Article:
The Corner

Old School

Tyler Cowen quotes himself approvingly:

Many of the supposed “heroes” of the past were liars, frauds, and butchers to varying degrees. The association of fame with entertainers, for all its flaws, departs from earlier concepts of heroic brutality and martial virtue. Most of today’s famous people have had to persuade consumers to offer their allegiance and their dollars. Nowadays fame is attained through a high-stakes game of pursuit and seduction, rather than a heroic contest or a show of force in battle. The shift in fame to entertainers is a modern extension of the Enlightenment doux commerce thesis that the wealth of the market civilizes morals and manners and supports an ethic of bourgeois virtue.

…Modern politics emphasizes images, rumor, negative campaigning, and a circus-like, mass media atmosphere. Leaders lose their stature and become another set of celebrities. We talk about them and use them for entertainment. Yet contrary to the views of many critics, these developments are by no means wholly negative.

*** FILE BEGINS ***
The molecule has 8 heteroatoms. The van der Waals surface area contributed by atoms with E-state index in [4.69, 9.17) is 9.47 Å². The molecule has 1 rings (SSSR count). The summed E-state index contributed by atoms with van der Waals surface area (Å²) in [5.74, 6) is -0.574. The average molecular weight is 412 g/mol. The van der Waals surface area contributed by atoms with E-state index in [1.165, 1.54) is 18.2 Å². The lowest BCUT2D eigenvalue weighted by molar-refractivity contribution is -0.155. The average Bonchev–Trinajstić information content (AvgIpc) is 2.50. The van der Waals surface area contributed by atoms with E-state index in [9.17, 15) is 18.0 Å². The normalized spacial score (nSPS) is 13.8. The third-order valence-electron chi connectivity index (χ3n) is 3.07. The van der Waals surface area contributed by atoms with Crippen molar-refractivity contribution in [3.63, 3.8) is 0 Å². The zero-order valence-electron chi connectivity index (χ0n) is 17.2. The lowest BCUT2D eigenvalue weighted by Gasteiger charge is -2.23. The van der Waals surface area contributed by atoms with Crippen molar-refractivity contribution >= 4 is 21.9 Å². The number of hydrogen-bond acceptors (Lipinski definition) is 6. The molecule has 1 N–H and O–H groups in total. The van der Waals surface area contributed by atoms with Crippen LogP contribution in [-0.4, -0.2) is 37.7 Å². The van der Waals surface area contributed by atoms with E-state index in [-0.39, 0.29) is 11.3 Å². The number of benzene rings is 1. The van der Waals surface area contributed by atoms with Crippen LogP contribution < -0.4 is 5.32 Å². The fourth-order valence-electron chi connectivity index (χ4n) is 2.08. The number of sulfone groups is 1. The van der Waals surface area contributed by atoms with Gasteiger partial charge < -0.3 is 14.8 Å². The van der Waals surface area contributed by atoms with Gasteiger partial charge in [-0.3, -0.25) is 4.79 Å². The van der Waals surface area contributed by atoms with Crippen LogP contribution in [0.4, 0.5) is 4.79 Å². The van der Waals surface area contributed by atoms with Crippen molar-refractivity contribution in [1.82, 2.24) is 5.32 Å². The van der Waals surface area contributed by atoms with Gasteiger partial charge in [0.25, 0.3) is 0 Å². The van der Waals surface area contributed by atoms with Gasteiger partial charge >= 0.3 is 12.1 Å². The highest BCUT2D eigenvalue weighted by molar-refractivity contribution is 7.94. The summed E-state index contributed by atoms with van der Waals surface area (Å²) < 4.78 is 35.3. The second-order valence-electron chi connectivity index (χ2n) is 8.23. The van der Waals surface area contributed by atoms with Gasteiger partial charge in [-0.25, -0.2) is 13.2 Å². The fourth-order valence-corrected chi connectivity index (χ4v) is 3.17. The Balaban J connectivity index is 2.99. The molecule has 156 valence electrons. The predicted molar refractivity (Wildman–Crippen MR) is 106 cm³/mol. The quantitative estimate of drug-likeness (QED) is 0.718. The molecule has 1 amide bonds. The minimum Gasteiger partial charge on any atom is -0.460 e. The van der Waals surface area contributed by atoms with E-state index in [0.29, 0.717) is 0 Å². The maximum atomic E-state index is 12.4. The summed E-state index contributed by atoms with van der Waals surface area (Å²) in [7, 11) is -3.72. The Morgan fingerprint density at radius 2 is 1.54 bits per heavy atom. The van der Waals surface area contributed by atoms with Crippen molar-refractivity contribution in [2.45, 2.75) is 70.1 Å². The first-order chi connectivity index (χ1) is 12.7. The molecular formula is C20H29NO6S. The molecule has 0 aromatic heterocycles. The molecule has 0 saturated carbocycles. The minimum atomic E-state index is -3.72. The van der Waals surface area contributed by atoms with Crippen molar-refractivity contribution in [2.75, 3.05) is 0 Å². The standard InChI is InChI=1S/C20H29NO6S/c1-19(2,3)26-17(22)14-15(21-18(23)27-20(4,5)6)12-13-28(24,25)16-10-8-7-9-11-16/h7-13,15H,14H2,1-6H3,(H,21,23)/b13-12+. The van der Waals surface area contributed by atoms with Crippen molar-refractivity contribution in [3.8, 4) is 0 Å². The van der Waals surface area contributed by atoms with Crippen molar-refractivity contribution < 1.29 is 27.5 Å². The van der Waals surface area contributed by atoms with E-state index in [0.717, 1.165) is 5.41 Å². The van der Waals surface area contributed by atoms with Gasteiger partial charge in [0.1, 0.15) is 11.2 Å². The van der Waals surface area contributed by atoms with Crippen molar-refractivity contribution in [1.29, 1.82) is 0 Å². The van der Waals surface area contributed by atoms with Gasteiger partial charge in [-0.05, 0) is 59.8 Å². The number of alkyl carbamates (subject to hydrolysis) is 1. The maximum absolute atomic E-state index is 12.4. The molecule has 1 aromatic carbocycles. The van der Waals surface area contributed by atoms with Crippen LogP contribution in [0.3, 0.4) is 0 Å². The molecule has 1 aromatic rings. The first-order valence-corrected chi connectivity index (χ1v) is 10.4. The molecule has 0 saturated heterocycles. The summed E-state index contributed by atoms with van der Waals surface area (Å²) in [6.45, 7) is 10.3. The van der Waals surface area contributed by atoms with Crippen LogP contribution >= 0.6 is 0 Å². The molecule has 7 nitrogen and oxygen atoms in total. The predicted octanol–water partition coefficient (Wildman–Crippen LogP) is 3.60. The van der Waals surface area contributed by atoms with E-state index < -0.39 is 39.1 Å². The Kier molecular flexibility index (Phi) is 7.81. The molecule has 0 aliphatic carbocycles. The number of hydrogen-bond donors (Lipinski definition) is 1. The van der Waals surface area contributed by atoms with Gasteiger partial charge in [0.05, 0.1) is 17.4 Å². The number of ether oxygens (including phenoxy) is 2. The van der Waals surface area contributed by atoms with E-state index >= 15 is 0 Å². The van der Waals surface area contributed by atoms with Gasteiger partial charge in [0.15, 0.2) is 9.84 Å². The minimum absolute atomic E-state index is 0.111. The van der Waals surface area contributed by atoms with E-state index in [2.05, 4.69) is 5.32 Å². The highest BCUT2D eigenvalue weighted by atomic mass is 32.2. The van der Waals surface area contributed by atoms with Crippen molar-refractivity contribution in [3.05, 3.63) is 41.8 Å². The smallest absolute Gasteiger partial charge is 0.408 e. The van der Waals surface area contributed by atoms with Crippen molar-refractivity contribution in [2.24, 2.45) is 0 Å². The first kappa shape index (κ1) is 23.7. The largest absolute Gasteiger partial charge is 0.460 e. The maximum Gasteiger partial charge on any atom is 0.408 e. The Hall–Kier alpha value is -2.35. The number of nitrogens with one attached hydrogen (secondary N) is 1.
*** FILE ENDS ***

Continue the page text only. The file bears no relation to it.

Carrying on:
Commercial society has brought the taming of fame to politics…

The appropriate manifestation of political leadership can and should evolve to reflect the nature of the challenges that face a society. In general, in a commercial society, there will be times when this will tend to look more like Adam Smith than Genghis Khan. But this is not the same thing as “entertainers” engaging in a “game of pursuit and seduction” in a “circus-like, mass media atmosphere”.

Here’s Machiavelli, from Discourses on Livy, with a somewhat different take:

…after the Romans had subjugated Africa and Asia, and had reduced nearly all Greece to their obedience, they felt assured of their liberty, and saw no enemies that could cause them any apprehension. This security and the weakness of the conquered nations caused the Roman people no longer to bestow the consulate according to the merits of the candidates, but according to favor; giving that dignity to those who best knew how to entertain the people, and not to those who best knew how to conquer their enemies.

That move didn’t turn out so well. Politics as celebrity is a fun game, as long as you think you are immune from challenge or danger. Not so much when nasty, determined men show up to kill you and move into your house.

Jim Manzi is CEO of Applied Predictive Technologies (APT), an applied artificial intelligence software company.

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